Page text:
Special Report

Five Common Mistakes People Make Paying Off Their Mortgage

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1. Not considering all of your options

If you have extra cash to spare, you may be tempted to put that money toward your mortgage and get out sooner. But doing so may not be the best use of the funds. Investing the money into stocks could be a better bet. Over the past 90 years, the S&P 500 has had an annualized return of 10%, a better return than any savings on interest payments.

For instance, say you plan to reduce the mortgage principal by $20,000. On a $200,000 loan, you could shave off $8,300 in interest and pay down the mortgage two-and-a-half years sooner. If you put that same $20,000 in an index fund with an annual rate of return of 9.8%, you could earn $30,900 in interest over 10 years.

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2. Skipping extra payments towards the loan principal

You are charged interest based on the principal. So paying down your principal can cut your interest payments. Unfortunately, that only works if your lender knows if the extra money you are paying goes toward the principal. Otherwise, the extra money could be used to reduce the interest payment. Specify to your mortgage provider you want the added dollars to go toward the principal.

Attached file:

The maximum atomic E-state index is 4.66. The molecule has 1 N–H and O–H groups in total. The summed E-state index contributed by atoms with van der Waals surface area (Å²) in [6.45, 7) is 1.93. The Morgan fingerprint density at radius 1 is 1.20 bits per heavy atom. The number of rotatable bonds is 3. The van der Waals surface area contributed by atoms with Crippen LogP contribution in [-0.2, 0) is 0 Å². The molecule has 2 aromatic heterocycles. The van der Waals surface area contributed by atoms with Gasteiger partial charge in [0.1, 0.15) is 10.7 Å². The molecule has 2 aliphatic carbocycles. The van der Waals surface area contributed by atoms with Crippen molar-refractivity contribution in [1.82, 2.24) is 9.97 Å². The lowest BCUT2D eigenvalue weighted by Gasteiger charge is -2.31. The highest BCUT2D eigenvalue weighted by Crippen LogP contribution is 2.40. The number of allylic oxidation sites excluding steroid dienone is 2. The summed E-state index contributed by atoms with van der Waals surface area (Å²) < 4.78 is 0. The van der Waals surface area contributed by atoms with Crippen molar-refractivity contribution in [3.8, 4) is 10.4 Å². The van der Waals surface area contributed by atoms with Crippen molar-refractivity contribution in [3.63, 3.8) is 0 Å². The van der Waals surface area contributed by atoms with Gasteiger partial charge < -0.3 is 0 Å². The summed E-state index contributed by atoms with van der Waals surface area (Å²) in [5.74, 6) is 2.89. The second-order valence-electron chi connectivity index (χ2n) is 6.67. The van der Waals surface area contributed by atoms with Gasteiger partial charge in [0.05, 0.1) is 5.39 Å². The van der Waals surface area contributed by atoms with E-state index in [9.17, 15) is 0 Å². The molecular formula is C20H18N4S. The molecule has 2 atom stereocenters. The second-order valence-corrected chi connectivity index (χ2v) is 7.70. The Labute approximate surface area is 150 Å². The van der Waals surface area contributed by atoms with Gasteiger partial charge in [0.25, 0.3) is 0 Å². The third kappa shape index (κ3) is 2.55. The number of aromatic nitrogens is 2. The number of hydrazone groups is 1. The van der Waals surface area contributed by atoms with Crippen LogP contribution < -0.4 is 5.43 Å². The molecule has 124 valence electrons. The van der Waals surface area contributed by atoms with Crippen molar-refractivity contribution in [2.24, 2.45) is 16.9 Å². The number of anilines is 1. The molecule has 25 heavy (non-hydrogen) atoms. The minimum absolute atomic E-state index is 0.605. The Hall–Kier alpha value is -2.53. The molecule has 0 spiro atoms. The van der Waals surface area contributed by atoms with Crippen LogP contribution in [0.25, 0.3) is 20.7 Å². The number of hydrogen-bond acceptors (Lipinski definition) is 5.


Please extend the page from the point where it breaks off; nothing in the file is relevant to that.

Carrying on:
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3. Forgetting to check if there’s a prepayment penalty

Lenders make money on interest payments, and if you pay your mortgage off early, they will lose money. Bankers are not too happy about that prospect, so they may penalize you. Check to see if you will be charged a prepayment penalty before paying off your mortgage in advance. For example, a 3% prepayment charge on a $250,000 mortgage could cost you $7,500.

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4. Failing to have a rainy day fund

The thought of taking one more debt off the table is tantalizing. On the other hand, if you deplete your savings and have no rainy day funds for emergencies, you may regret it.

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5. Extending your loan term while refinancing

Refinancing your mortgage can result in savings. If you are thinking of refinancing, consider converting to a shorter rather than the same or longer terms. By converting to a shorter term, you will lower your interest rate and get out from under the mortgage sooner — which is your ultimate goal. Watch out for the closing costs on the refinance. If your lender rolls those fees into the new loan, you could end up with a larger loan amount.

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